gift guide 2018 best expensive craft beers and rare beers
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We’re not suggesting slapping a bow on a six-pack of PBR.  What we are telling you is to consider gifting fancy pants suds that are worth the extra cash. Thanks to the proliferation of craft beer, breweries stateside and abroad are upping their game trying to keep up with the ever increasing demand from beer acolytes who don’t mind throwing down money for really excellent, inventive bottles. All of these beers that follow are over $25, but trust us when we say every beer lover in your life will be happy with any one of these under the tree.

Arman & Gaston by Brouwerij 3 Fonteinen, $39.99 at ShopWine Direct

Brouwerij Drie 3 Fonteinen Oude Geuze Cuvee Armand & Gaston Lambic 750ml (Belgium)

Brouwerij 3 Fonteinen

While Armand & Gaston used to fall into the impossible-to-find “white whale” camp, 3 Fonteinen has amped up production this year. This means a ticket to Brussels is no longer needed to get it. Any fan of sour beer will want to pucker up to this wild and complex geuze straight outta the Zenne valley. It all starts with lambic, which is beer that is spontaneously fermented by local wild yeast. A&G consists of a cuvee of one, two, and three-year old lambic aged in oak (thus officially making it a geuze) which matures into a hazy, orange-hued masterpiece that is heavy on the barnyard funk with hints of apple and Sauvignon Blanc.See It

Canadian Breakfast Stout by Founders Brewing Co., $72.99 at Woods Wholsesale Wine

Founders Candian Breakfast Stout

Founders Brewing Co.

Michigan-based Founders get an “A” for this brew inspired by our neighbor to the north. CBS begins with an imperial stout blended with chocolate and coffee—hence the “breakfast” moniker. The base beer spends a few months in bourbon barrels which previously aged maple syrup (that’s the “Canadian” part). The end product is sweet and roasted goodness that is sure to provide a nice morning buzz (it is the holidays after all).See It

Etain by The Bruery

The Bruery Etain rare beer

The Bruery

Etain’s 10th edition in The Bruery’s series of birthday bourbon barrel-aged old ales is a product of the solera method. It combines freshly brewed beer along with a bit of each of its predecessors, making it a cheat sheet of sorts to all the anniversary beers that came before it. Expect notes of toffee, plum, a decent amount of alcohol, and an ample dose of history.See It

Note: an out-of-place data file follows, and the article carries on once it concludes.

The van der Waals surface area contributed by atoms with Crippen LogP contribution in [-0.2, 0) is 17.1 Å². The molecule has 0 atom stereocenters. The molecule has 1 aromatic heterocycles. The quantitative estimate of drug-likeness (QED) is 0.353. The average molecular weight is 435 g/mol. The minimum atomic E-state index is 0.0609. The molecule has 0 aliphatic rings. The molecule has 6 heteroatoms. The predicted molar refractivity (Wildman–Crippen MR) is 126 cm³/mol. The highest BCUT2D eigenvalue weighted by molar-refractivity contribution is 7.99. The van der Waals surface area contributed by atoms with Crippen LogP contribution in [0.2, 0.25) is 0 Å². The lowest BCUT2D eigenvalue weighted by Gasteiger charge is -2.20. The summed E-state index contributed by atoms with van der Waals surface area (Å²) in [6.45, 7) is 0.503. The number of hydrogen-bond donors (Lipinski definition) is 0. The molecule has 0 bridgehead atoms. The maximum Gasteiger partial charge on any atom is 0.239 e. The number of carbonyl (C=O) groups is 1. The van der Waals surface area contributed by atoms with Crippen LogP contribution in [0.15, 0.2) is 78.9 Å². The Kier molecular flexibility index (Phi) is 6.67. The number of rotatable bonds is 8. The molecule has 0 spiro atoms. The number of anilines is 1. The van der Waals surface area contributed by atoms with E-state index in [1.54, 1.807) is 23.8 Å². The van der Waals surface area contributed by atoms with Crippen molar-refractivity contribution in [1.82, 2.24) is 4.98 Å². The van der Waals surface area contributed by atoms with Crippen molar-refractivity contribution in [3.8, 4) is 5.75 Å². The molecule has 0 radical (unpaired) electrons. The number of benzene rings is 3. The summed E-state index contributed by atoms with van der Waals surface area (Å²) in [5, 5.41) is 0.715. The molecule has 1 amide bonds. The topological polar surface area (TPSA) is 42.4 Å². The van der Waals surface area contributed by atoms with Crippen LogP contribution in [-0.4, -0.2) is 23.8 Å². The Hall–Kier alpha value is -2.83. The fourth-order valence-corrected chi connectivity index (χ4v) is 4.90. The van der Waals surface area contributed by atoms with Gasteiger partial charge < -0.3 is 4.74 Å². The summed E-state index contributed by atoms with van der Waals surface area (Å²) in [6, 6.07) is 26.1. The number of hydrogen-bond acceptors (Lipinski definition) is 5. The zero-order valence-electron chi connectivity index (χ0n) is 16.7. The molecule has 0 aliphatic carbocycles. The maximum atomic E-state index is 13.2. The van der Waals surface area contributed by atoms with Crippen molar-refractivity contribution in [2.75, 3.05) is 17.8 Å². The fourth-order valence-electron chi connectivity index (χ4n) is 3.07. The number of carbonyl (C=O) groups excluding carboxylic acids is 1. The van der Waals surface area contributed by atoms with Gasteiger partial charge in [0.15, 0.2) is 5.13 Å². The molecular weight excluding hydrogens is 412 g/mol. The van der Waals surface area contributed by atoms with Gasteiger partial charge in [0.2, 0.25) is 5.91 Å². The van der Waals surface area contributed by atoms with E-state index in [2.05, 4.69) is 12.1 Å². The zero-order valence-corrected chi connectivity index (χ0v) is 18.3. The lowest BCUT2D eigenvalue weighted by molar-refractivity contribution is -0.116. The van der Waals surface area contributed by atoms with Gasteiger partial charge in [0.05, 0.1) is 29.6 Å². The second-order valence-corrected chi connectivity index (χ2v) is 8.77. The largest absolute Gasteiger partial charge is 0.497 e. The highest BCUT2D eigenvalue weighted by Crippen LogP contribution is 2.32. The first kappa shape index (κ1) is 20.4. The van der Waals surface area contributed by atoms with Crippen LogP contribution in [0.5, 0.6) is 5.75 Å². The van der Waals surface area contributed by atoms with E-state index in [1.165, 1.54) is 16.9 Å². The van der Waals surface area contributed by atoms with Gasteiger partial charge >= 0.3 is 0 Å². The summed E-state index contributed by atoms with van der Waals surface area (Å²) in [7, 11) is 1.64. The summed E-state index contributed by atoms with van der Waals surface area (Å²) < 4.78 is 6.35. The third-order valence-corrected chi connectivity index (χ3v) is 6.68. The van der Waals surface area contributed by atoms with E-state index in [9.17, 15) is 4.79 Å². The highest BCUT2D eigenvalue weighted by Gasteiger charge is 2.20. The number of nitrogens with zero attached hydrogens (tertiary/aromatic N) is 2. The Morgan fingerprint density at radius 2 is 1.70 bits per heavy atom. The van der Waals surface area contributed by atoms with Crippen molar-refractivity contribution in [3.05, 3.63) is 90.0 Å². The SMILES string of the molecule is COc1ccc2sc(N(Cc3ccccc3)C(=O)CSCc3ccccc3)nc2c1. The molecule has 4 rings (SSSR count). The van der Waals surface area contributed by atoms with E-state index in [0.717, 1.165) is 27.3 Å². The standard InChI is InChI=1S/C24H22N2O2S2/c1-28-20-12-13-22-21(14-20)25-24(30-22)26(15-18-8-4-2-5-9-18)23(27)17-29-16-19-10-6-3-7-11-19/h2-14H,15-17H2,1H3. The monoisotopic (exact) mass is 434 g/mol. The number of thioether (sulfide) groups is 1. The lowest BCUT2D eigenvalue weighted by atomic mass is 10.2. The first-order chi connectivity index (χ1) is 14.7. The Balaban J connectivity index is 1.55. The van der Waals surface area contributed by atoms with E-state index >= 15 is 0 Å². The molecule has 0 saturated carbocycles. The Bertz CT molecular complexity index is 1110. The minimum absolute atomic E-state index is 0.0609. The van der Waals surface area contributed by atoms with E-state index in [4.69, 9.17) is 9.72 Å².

Deconstructed Bomb! by Prairie Artisan Ales, $33.99 at K&L Wine Merchants

Prairie Artisan Ales Deconstructed Bomb beer

Prairie Artisan Ales

This Oklahoma brewery is known for Bomb!, an in-your-face stout that lives up to its exclamation point. Much of that excitement can be contributed to the harmonious blend of vanilla, coffee, cacao nibs, and chile peppers all of which anchors the beer. Deconstructed Bomb! takes those flavors and separates each one into four distinct bottles anchored by the same imperial stout base used in Bomb! It’s the beer equivalent of when the four members of KISS each released solo albums.  Though not necessarily better than the sum of all parts, each of the variants shines on its own. And thankfully, there’s no Peter Criss in the bunch.See It

Harlan’s Even More Jesus by Evil Twin Brewing, $44.99 at K&L Wine Merchants

Harlan’s Even More Jesus By Evil Twin Brewing

Evil Twin Brewing

Here’s one’s for the beer geek who also happens to be a wine snob. This limited run imperial stout by Evil Twin gets the red wine barrel-aged treatment—but these barrels ain’t just from any old winery. We’re talking Harlan, the cult Napa sensation that puts sommeliers in a tizzy. Bottles of their wine are nearly impossible to come by and if you’re lucky enough to track one down, the cost will be upwards of four figures, making Harlan’s Even More Jesus $45 price tag seem like a relative bargain. Also, those who crave liquid cherry double fudge brownie will be pleased.See It

Samuel Adams Utopias by Boston Beer Company, $199.99 from Total Wine

Sam Adams Utopias rare beer

The Boston Beer Company